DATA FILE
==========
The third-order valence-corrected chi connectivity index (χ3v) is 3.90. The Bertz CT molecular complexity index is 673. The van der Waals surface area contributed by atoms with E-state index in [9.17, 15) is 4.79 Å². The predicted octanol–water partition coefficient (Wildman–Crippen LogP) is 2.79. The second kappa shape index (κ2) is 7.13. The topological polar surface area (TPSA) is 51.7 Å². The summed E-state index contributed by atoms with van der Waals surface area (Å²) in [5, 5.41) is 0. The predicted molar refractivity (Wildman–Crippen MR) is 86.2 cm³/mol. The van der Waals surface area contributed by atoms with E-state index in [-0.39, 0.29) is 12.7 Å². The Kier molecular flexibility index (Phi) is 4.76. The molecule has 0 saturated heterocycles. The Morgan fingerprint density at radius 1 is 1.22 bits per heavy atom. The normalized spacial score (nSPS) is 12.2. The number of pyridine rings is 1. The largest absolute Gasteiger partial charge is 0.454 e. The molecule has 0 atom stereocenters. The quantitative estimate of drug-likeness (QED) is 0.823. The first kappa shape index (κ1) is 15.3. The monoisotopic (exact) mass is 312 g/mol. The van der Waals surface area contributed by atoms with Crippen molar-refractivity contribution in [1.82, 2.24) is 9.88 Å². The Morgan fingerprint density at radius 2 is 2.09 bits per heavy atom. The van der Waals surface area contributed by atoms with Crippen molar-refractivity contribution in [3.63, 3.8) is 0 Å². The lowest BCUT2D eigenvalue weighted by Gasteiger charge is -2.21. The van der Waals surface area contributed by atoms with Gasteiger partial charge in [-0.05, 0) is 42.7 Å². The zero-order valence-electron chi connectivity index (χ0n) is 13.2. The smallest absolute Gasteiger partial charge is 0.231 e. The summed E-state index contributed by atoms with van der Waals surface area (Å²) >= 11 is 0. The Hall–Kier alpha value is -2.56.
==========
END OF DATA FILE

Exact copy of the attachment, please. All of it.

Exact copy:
The third-order valence-corrected chi connectivity index (χ3v) is 3.90. The Bertz CT molecular complexity index is 673. The van der Waals surface area contributed by atoms with E-state index in [9.17, 15) is 4.79 Å². The predicted octanol–water partition coefficient (Wildman–Crippen LogP) is 2.79. The second kappa shape index (κ2) is 7.13. The topological polar surface area (TPSA) is 51.7 Å². The summed E-state index contributed by atoms with van der Waals surface area (Å²) in [5, 5.41) is 0. The predicted molar refractivity (Wildman–Crippen MR) is 86.2 cm³/mol. The van der Waals surface area contributed by atoms with E-state index in [-0.39, 0.29) is 12.7 Å². The Kier molecular flexibility index (Phi) is 4.76. The molecule has 0 saturated heterocycles. The Morgan fingerprint density at radius 1 is 1.22 bits per heavy atom. The normalized spacial score (nSPS) is 12.2. The number of pyridine rings is 1. The largest absolute Gasteiger partial charge is 0.454 e. The molecule has 0 atom stereocenters. The quantitative estimate of drug-likeness (QED) is 0.823. The first kappa shape index (κ1) is 15.3. The monoisotopic (exact) mass is 312 g/mol. The van der Waals surface area contributed by atoms with Crippen molar-refractivity contribution in [1.82, 2.24) is 9.88 Å². The Morgan fingerprint density at radius 2 is 2.09 bits per heavy atom. The van der Waals surface area contributed by atoms with Crippen molar-refractivity contribution in [3.63, 3.8) is 0 Å². The lowest BCUT2D eigenvalue weighted by Gasteiger charge is -2.21. The van der Waals surface area contributed by atoms with Gasteiger partial charge in [-0.05, 0) is 42.7 Å². The zero-order valence-electron chi connectivity index (χ0n) is 13.2. The smallest absolute Gasteiger partial charge is 0.231 e. The summed E-state index contributed by atoms with van der Waals surface area (Å²) >= 11 is 0. The Hall–Kier alpha value is -2.56.